1. Not finding help here? Sign up for a free 30min tutor trial with Chegg Tutors
    Dismiss Notice
Dismiss Notice
Join Physics Forums Today!
The friendliest, high quality science and math community on the planet! Everyone who loves science is here!

Latent Heat

  1. May 4, 2008 #1
    1. The problem statement, all variables and given/known data
    In an insulated vessel, 250 g of ice at 0 °C is added to 600 g of water at 18 °C. (a) What is the final temperature of the system? (b) How much ice remains when the system reaches equilibrium?

    2. Relevant equations

    Q = mL, Q = mc[tex]\Delta[/tex]T

    3. The attempt at a solution
    If I'm not mistaken: heat gained by ice = - heat lost by water

    [tex]Q_{ice} = -Q_{water} [/tex]

    [tex] \Rightarrow m_{ice}L_{ice} + m_{ice}c_{water} \Delta T = - m_{water}c_{water} \Delta T [/tex]

    [tex] \Rightarrow (0.25 kg)(3.33* \times 10^5 J/kg) + (0.25 kg)(4186 J/kg \cdot K)(T_{f} - 273.15 K) =
    - (0.6kg)(4186 J/kg \cdot K)(T_{f} - 291.15 K) [/tex]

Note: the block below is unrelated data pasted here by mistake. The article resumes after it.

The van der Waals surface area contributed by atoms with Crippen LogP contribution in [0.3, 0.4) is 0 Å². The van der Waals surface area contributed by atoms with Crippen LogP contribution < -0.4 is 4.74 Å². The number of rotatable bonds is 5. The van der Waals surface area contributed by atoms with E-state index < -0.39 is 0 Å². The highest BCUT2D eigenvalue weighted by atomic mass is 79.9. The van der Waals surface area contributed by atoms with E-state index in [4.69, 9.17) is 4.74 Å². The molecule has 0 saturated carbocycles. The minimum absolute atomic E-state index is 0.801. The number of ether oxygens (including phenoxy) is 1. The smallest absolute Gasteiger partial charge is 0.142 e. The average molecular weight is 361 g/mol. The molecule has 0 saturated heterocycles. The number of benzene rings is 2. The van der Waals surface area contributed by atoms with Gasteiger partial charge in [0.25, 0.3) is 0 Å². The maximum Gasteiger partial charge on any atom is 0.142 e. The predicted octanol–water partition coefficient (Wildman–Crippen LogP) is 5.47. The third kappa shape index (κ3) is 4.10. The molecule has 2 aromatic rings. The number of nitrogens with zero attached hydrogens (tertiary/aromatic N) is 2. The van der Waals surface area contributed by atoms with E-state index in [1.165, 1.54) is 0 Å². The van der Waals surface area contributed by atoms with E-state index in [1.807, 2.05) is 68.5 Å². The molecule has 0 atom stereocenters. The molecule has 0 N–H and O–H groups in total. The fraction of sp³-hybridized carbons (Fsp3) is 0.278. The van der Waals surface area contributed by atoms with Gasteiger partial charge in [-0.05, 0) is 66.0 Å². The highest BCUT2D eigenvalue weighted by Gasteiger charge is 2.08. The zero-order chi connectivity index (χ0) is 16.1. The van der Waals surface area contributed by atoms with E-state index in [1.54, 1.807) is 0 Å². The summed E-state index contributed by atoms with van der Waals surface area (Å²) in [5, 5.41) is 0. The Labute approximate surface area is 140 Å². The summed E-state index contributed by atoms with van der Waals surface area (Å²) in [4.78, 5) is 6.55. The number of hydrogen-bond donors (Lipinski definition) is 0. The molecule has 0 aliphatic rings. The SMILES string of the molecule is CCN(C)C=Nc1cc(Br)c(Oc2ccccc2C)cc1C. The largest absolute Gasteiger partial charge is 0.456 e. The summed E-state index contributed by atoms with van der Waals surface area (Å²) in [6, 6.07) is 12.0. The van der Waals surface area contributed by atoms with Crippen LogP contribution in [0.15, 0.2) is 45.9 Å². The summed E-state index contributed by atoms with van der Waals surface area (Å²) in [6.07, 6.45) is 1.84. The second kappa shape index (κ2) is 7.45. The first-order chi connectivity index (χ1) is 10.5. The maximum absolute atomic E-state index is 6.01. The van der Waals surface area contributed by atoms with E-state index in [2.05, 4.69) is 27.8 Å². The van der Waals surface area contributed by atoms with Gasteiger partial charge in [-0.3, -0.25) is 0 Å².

Which when I solve for [tex]T_{f}[/tex] gives me a ridiculous number.

    I've looked at the answer and it's 0.0 °C. What am I doing wrong?
  2. jcsd
  3. May 4, 2008 #2


    User Avatar
    Homework Helper

    Hi caesius,

    It appears not all of the ice has melted; so the heat absorbed by the melting ice is not


    since only part of that mass has melted. How can you find out how much of the ice has melted?
  4. May 4, 2008 #3
    If I introduce an unknown mass of ice will I not have too many unknowns? I'm still stuck.
  5. May 4, 2008 #4


    User Avatar
    Homework Helper

    When you have a problem like this, probably the first thing to find out is if the ice completely melts or not. You can find this by calculating two separate things:

    total amount of heat loss to bring the water 18 degrees to zero degrees

    total amount of heat required to completely melt 250 grams of ice

    What do you get for these two numbers? Is there enough heat lost in the water going from 18 to 0 degrees to completely melt the ice?

    Once you have this information, that will tell you how to set up the general equation of heat lost=heat gained.
Know someone interested in this topic? Share this thread via Reddit, Google+, Twitter, or Facebook

Similar Discussions: Latent Heat
  1. Latent heat (Replies: 3)

  2. Latent Heat (Replies: 1)

  3. Latent heat (Replies: 4)

  4. Latent Heat (Replies: 8)

  5. Latent heat? (Replies: 6)